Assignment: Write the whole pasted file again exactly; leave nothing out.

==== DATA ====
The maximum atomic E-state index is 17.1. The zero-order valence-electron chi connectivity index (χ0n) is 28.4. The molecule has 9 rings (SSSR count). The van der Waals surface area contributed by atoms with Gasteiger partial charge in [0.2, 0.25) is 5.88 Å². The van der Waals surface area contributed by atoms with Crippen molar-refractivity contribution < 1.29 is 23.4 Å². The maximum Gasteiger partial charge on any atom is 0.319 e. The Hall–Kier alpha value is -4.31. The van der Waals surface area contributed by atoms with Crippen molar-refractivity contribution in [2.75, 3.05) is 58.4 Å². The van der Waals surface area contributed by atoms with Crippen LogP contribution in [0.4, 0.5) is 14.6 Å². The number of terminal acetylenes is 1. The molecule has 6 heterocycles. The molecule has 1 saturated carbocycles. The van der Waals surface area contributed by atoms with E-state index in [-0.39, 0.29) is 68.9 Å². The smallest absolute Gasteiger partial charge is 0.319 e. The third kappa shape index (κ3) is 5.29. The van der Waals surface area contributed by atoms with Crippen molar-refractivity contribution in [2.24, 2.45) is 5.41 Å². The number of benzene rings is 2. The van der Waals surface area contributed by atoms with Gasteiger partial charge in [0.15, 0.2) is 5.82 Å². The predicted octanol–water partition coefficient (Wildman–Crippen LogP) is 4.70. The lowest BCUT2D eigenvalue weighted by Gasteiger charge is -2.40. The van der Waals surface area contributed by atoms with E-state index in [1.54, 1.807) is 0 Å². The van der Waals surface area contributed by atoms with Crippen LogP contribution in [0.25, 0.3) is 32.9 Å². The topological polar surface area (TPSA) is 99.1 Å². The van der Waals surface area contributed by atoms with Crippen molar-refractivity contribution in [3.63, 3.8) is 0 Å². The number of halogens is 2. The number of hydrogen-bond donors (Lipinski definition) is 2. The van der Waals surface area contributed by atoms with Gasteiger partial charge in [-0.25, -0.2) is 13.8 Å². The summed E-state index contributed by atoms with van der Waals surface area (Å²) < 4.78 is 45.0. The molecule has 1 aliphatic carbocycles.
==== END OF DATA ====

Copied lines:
The maximum atomic E-state index is 17.1. The zero-order valence-electron chi connectivity index (χ0n) is 28.4. The molecule has 9 rings (SSSR count). The van der Waals surface area contributed by atoms with Gasteiger partial charge in [0.2, 0.25) is 5.88 Å². The van der Waals surface area contributed by atoms with Crippen molar-refractivity contribution < 1.29 is 23.4 Å². The maximum Gasteiger partial charge on any atom is 0.319 e. The Hall–Kier alpha value is -4.31. The van der Waals surface area contributed by atoms with Crippen molar-refractivity contribution in [2.75, 3.05) is 58.4 Å². The van der Waals surface area contributed by atoms with Crippen LogP contribution in [0.4, 0.5) is 14.6 Å². The number of terminal acetylenes is 1. The molecule has 6 heterocycles. The molecule has 1 saturated carbocycles. The van der Waals surface area contributed by atoms with E-state index in [-0.39, 0.29) is 68.9 Å². The smallest absolute Gasteiger partial charge is 0.319 e. The third kappa shape index (κ3) is 5.29. The van der Waals surface area contributed by atoms with Crippen molar-refractivity contribution in [2.24, 2.45) is 5.41 Å². The number of benzene rings is 2. The van der Waals surface area contributed by atoms with Gasteiger partial charge in [0.15, 0.2) is 5.82 Å². The predicted octanol–water partition coefficient (Wildman–Crippen LogP) is 4.70. The lowest BCUT2D eigenvalue weighted by Gasteiger charge is -2.40. The van der Waals surface area contributed by atoms with E-state index in [1.54, 1.807) is 0 Å². The van der Waals surface area contributed by atoms with Crippen LogP contribution in [0.25, 0.3) is 32.9 Å². The topological polar surface area (TPSA) is 99.1 Å². The van der Waals surface area contributed by atoms with Crippen molar-refractivity contribution in [3.63, 3.8) is 0 Å². The number of halogens is 2. The number of hydrogen-bond donors (Lipinski definition) is 2. The van der Waals surface area contributed by atoms with Gasteiger partial charge in [-0.25, -0.2) is 13.8 Å². The summed E-state index contributed by atoms with van der Waals surface area (Å²) < 4.78 is 45.0. The molecule has 1 aliphatic carbocycles.